PR Newswire, August 12, 2002

A program to collect tax on items shipped into the state by out-of-state companies has reached $100 million in total collections since it began, the heads of the Florida Department of Agriculture and Consumer Services and the Florida Department of Revenue announced Monday.

"This program has been a tremendous success and helps level the playing field for Florida businesses," said Commissioner Charles Bronson of the Florida Department of Agriculture and Consumer Services (DACS). "We are pleased at the continued success of this joint effort."

The cooperative program is based on the bills of lading provided by freight-truck drivers to DACS law enforcement officers at Florida's 22 inspection stations on major highways leading into the state. The Department's officers provide digitized images of the bills of lading to Florida Department of Revenue agents based in Marianna, Lake City and Jacksonville, who review the bills of lading for major purchases of taxable items being shipped into Florida from sellers outside the state. Under Florida law, such purchases are subject to use tax, which is the equivalent of state sales tax. If neither the seller nor buyer pays use tax in returns filed soon after the item is shipped into the state, Department of Revenue agents follow up by notifying the buyers that they may owe tax. Buyers are asked to voluntarily disclose the tax due, if it has not been paid. As an incentive to encourage taxpayers to comply with the law, DOR customarily waives penalty payments.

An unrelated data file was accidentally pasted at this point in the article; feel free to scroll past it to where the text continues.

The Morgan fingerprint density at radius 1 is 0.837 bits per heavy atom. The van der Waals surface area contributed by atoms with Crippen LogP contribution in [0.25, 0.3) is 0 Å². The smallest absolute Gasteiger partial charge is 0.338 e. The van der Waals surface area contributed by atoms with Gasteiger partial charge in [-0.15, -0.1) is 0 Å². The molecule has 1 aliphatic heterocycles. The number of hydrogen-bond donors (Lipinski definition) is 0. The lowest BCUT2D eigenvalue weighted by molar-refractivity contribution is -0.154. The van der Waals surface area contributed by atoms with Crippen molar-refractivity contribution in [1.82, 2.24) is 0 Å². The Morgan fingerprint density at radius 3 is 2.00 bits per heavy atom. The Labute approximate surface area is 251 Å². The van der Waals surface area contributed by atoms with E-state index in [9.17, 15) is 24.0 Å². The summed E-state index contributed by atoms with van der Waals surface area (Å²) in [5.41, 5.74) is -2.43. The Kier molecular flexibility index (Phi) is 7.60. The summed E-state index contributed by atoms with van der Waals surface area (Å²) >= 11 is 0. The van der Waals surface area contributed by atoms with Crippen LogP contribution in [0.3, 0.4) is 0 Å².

While Revenue agents sometimes contact consumers who buy big-ticket items such as furniture out of state and have it shipped here, most of the contacts involve purchases of business equipment where substantial amounts of tax are owed. Revenue agents also use this information to help businesses register to collect, report and remit sales tax when Florida law requires them to be registered.

In all, the program collected more than $72 million in direct voluntary payments received as a result of follow-up contacts since it began in March 1993. Another $27 million was collected after Revenue agents were able to bring companies into compliance with state law and register them to collect state tax. In total, the program collected $100,028,599.73 since it was founded. A spokesperson for the Federation of Tax Administrators, a national organization for revenue agencies, recently cited the program as a leading example of use-tax compliance programs nationally.

"We believe this program has demonstrated a positive return on investment in several ways," said Jim Zingale, executive director of the Department of Revenue. "Not only does the program collect revenue that is used to finance such vital public services as education and law enforcement, it also helps encourage fair competition for Florida businesses. An important requirement of tax law is that it treats all involved fairly and equitably, rather than giving an unintended competitive advantage to one business over another. We at the Department of Revenue appreciate the partnership of our colleagues at Agriculture and Consumer Services. Without their assistance, this program would not have been possible."

Charles Bronson

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